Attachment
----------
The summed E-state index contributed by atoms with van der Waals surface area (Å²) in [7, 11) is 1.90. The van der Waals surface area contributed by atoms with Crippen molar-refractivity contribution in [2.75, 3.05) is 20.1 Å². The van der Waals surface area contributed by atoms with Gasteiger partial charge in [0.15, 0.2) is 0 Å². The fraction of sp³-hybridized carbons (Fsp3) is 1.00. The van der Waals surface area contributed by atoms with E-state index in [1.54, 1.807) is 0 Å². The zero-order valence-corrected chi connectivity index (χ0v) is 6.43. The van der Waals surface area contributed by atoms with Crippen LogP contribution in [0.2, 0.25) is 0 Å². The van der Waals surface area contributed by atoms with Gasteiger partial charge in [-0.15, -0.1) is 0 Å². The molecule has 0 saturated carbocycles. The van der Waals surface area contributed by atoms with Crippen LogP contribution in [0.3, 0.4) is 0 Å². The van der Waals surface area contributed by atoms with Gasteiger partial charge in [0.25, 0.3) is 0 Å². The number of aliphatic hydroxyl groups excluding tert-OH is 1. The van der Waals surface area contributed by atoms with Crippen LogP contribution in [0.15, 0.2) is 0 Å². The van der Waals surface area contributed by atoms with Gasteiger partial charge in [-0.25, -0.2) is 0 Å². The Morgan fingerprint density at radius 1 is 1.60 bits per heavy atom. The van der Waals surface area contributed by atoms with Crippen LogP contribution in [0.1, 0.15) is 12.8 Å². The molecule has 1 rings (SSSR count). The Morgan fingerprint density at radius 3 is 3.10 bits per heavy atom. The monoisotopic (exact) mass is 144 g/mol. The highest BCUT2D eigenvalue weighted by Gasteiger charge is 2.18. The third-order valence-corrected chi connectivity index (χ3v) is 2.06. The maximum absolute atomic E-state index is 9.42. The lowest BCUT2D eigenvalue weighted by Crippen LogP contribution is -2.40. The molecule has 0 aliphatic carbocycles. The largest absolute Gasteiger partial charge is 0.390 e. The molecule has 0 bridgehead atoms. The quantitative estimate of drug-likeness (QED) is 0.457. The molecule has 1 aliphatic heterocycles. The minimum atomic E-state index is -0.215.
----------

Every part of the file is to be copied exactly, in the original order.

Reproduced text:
The summed E-state index contributed by atoms with van der Waals surface area (Å²) in [7, 11) is 1.90. The van der Waals surface area contributed by atoms with Crippen molar-refractivity contribution in [2.75, 3.05) is 20.1 Å². The van der Waals surface area contributed by atoms with Gasteiger partial charge in [0.15, 0.2) is 0 Å². The fraction of sp³-hybridized carbons (Fsp3) is 1.00. The van der Waals surface area contributed by atoms with E-state index in [1.54, 1.807) is 0 Å². The zero-order valence-corrected chi connectivity index (χ0v) is 6.43. The van der Waals surface area contributed by atoms with Crippen LogP contribution in [0.2, 0.25) is 0 Å². The van der Waals surface area contributed by atoms with Gasteiger partial charge in [-0.15, -0.1) is 0 Å². The molecule has 0 saturated carbocycles. The van der Waals surface area contributed by atoms with Crippen LogP contribution in [0.3, 0.4) is 0 Å². The van der Waals surface area contributed by atoms with Gasteiger partial charge in [0.25, 0.3) is 0 Å². The number of aliphatic hydroxyl groups excluding tert-OH is 1. The van der Waals surface area contributed by atoms with Crippen LogP contribution in [0.15, 0.2) is 0 Å². The van der Waals surface area contributed by atoms with Gasteiger partial charge in [-0.25, -0.2) is 0 Å². The Morgan fingerprint density at radius 1 is 1.60 bits per heavy atom. The van der Waals surface area contributed by atoms with Crippen LogP contribution in [0.1, 0.15) is 12.8 Å². The molecule has 1 rings (SSSR count). The Morgan fingerprint density at radius 3 is 3.10 bits per heavy atom. The monoisotopic (exact) mass is 144 g/mol. The highest BCUT2D eigenvalue weighted by Gasteiger charge is 2.18. The third-order valence-corrected chi connectivity index (χ3v) is 2.06. The maximum absolute atomic E-state index is 9.42. The lowest BCUT2D eigenvalue weighted by Crippen LogP contribution is -2.40. The molecule has 0 aliphatic carbocycles. The largest absolute Gasteiger partial charge is 0.390 e. The molecule has 0 bridgehead atoms. The quantitative estimate of drug-likeness (QED) is 0.457. The molecule has 1 aliphatic heterocycles. The minimum atomic E-state index is -0.215.